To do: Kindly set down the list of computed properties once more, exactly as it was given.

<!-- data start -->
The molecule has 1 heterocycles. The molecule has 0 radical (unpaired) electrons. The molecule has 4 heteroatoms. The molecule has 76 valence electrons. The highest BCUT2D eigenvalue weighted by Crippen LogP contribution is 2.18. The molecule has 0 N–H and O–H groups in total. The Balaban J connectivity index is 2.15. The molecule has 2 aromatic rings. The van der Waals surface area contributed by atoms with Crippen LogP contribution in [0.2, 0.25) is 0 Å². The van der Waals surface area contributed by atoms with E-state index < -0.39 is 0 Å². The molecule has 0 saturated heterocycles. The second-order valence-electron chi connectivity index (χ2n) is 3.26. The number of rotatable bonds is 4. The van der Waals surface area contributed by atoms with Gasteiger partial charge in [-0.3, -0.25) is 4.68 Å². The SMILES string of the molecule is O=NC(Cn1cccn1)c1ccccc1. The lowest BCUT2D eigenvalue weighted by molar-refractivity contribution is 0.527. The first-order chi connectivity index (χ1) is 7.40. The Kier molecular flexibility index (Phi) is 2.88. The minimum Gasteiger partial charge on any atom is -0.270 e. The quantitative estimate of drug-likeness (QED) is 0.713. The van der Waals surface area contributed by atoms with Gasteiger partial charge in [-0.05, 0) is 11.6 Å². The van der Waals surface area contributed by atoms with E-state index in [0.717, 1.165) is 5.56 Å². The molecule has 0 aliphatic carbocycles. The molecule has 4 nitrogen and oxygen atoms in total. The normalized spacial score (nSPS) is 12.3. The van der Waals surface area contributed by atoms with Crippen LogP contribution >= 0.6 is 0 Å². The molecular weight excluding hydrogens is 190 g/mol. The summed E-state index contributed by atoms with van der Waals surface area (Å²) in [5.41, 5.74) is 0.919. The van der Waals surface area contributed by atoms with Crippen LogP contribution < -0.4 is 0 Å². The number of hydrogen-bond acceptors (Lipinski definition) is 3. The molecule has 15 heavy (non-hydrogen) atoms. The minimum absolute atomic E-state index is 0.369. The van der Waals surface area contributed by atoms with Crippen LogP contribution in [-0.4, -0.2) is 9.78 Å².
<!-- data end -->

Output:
The molecule has 1 heterocycles. The molecule has 0 radical (unpaired) electrons. The molecule has 4 heteroatoms. The molecule has 76 valence electrons. The highest BCUT2D eigenvalue weighted by Crippen LogP contribution is 2.18. The molecule has 0 N–H and O–H groups in total. The Balaban J connectivity index is 2.15. The molecule has 2 aromatic rings. The van der Waals surface area contributed by atoms with Crippen LogP contribution in [0.2, 0.25) is 0 Å². The van der Waals surface area contributed by atoms with E-state index < -0.39 is 0 Å². The molecule has 0 saturated heterocycles. The second-order valence-electron chi connectivity index (χ2n) is 3.26. The number of rotatable bonds is 4. The van der Waals surface area contributed by atoms with Gasteiger partial charge in [-0.3, -0.25) is 4.68 Å². The SMILES string of the molecule is O=NC(Cn1cccn1)c1ccccc1. The lowest BCUT2D eigenvalue weighted by molar-refractivity contribution is 0.527. The first-order chi connectivity index (χ1) is 7.40. The Kier molecular flexibility index (Phi) is 2.88. The minimum Gasteiger partial charge on any atom is -0.270 e. The quantitative estimate of drug-likeness (QED) is 0.713. The van der Waals surface area contributed by atoms with Gasteiger partial charge in [-0.05, 0) is 11.6 Å². The van der Waals surface area contributed by atoms with E-state index in [0.717, 1.165) is 5.56 Å². The molecule has 0 aliphatic carbocycles. The molecule has 4 nitrogen and oxygen atoms in total. The normalized spacial score (nSPS) is 12.3. The van der Waals surface area contributed by atoms with Crippen LogP contribution >= 0.6 is 0 Å². The molecular weight excluding hydrogens is 190 g/mol. The summed E-state index contributed by atoms with van der Waals surface area (Å²) in [5.41, 5.74) is 0.919. The van der Waals surface area contributed by atoms with Crippen LogP contribution < -0.4 is 0 Å². The number of hydrogen-bond acceptors (Lipinski definition) is 3. The molecule has 15 heavy (non-hydrogen) atoms. The minimum absolute atomic E-state index is 0.369. The van der Waals surface area contributed by atoms with Crippen LogP contribution in [-0.4, -0.2) is 9.78 Å².